Eki Omorogbe on R2P, Syrian deadlock, and alternatives
On the deadlock over Syria: “This in my mind takes us back to the 1990s: Rwanda, Srebrenica, Kosovo.. Unless we are willing to act illegally but legitimately, then the people will be at risk. And I think that crucial limitation – the inability to take action unless the Security Council authorizes intervention is a problem for R2P. Perhaps we need to look at empowering regional organizations to take action or perhaps the UN General Assembly under the Uniting for Peace Resolution (1950).”
Eki Omorogbe (Lecturer in International Law at the University of Leicester) describes the development of the Responsibility to Protect-norm, and lists some of the problems with implementing R2P. She also addresses the critique that R2P has little to offer in cases such as the Syrian civil war, and offers that regional organizations and the UN General Assembly could be given more power to take military action.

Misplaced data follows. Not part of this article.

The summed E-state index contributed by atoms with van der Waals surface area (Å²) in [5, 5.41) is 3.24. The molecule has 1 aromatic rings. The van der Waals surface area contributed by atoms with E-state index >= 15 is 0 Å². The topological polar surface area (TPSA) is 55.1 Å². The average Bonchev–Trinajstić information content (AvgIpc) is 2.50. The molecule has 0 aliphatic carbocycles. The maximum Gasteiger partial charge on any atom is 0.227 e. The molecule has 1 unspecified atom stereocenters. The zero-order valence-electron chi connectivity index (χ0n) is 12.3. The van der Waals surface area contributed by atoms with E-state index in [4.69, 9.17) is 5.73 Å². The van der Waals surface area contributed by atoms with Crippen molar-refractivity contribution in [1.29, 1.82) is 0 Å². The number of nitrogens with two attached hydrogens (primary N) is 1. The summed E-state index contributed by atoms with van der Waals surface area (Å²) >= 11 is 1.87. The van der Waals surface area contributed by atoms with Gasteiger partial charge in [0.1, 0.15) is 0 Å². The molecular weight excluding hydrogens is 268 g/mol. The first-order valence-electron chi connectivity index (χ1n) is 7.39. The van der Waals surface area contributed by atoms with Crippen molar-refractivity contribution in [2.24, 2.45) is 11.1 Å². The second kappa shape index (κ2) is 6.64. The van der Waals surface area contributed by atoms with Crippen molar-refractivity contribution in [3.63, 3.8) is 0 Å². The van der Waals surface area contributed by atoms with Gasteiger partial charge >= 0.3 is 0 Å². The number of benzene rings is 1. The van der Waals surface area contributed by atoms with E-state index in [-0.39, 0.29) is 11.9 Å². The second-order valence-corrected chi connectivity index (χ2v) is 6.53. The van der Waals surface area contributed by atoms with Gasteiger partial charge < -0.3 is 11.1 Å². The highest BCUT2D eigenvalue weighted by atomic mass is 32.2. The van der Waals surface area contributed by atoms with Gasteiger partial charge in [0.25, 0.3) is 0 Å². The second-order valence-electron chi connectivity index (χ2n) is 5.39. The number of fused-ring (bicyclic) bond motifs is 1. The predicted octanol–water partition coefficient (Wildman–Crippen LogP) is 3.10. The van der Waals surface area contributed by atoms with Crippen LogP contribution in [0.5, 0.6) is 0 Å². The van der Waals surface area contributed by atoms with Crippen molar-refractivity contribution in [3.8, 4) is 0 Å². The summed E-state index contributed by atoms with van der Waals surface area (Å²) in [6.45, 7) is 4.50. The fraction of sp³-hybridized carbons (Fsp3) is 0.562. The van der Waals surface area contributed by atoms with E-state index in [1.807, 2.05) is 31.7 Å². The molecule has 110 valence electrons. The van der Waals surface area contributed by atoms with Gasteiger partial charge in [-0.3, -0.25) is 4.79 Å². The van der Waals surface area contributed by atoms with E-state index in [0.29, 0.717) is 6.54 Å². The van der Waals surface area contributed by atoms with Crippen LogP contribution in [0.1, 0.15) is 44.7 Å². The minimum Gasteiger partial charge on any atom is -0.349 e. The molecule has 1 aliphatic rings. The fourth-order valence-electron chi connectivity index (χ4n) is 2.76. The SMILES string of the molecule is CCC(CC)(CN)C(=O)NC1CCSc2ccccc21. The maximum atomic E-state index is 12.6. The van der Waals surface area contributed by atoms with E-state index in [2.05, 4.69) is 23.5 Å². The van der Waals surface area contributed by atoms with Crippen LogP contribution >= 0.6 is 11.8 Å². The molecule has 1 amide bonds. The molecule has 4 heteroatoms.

On 2 July 2014, Eki Omorogbe was interviewed by Josefine Ulbrich at the conference ‘Transatlantic Dialogue on the Responsibility to Protect (R2P)’ hosted by The Hague Institute for Global Justice.